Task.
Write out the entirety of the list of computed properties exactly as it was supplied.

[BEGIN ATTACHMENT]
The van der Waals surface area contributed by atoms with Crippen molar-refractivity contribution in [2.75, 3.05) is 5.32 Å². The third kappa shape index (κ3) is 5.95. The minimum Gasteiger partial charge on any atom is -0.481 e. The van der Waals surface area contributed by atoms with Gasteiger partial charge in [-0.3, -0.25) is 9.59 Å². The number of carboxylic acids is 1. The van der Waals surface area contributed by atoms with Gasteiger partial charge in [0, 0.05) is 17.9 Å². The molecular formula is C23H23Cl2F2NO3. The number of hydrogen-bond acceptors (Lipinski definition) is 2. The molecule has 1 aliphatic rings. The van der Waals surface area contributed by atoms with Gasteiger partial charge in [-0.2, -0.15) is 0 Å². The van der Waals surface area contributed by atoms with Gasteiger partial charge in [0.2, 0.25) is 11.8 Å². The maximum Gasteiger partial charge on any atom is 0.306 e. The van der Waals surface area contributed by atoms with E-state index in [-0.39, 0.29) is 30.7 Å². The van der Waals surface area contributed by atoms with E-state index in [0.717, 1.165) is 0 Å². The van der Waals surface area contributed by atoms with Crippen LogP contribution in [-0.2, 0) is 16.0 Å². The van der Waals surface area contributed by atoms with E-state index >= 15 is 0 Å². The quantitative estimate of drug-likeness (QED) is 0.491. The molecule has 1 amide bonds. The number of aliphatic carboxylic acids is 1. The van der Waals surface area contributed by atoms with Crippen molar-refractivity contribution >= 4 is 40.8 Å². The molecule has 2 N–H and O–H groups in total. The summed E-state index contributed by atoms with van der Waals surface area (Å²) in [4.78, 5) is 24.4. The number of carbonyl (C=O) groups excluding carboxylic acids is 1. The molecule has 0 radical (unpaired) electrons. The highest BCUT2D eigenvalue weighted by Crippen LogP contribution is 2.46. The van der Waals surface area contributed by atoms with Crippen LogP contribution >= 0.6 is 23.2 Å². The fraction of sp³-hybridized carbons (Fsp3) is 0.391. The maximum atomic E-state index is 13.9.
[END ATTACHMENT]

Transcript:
The van der Waals surface area contributed by atoms with Crippen molar-refractivity contribution in [2.75, 3.05) is 5.32 Å². The third kappa shape index (κ3) is 5.95. The minimum Gasteiger partial charge on any atom is -0.481 e. The van der Waals surface area contributed by atoms with Gasteiger partial charge in [-0.3, -0.25) is 9.59 Å². The number of carboxylic acids is 1. The van der Waals surface area contributed by atoms with Gasteiger partial charge in [0, 0.05) is 17.9 Å². The molecular formula is C23H23Cl2F2NO3. The number of hydrogen-bond acceptors (Lipinski definition) is 2. The molecule has 1 aliphatic rings. The van der Waals surface area contributed by atoms with Gasteiger partial charge in [-0.2, -0.15) is 0 Å². The van der Waals surface area contributed by atoms with Gasteiger partial charge in [0.2, 0.25) is 11.8 Å². The maximum Gasteiger partial charge on any atom is 0.306 e. The van der Waals surface area contributed by atoms with E-state index in [-0.39, 0.29) is 30.7 Å². The van der Waals surface area contributed by atoms with E-state index in [0.717, 1.165) is 0 Å². The van der Waals surface area contributed by atoms with Crippen LogP contribution in [-0.2, 0) is 16.0 Å². The van der Waals surface area contributed by atoms with E-state index >= 15 is 0 Å². The quantitative estimate of drug-likeness (QED) is 0.491. The molecule has 1 amide bonds. The number of aliphatic carboxylic acids is 1. The van der Waals surface area contributed by atoms with Crippen molar-refractivity contribution >= 4 is 40.8 Å². The molecule has 2 N–H and O–H groups in total. The summed E-state index contributed by atoms with van der Waals surface area (Å²) in [4.78, 5) is 24.4. The number of carbonyl (C=O) groups excluding carboxylic acids is 1. The molecule has 0 radical (unpaired) electrons. The highest BCUT2D eigenvalue weighted by Crippen LogP contribution is 2.46. The van der Waals surface area contributed by atoms with Crippen LogP contribution >= 0.6 is 23.2 Å². The fraction of sp³-hybridized carbons (Fsp3) is 0.391. The maximum atomic E-state index is 13.9.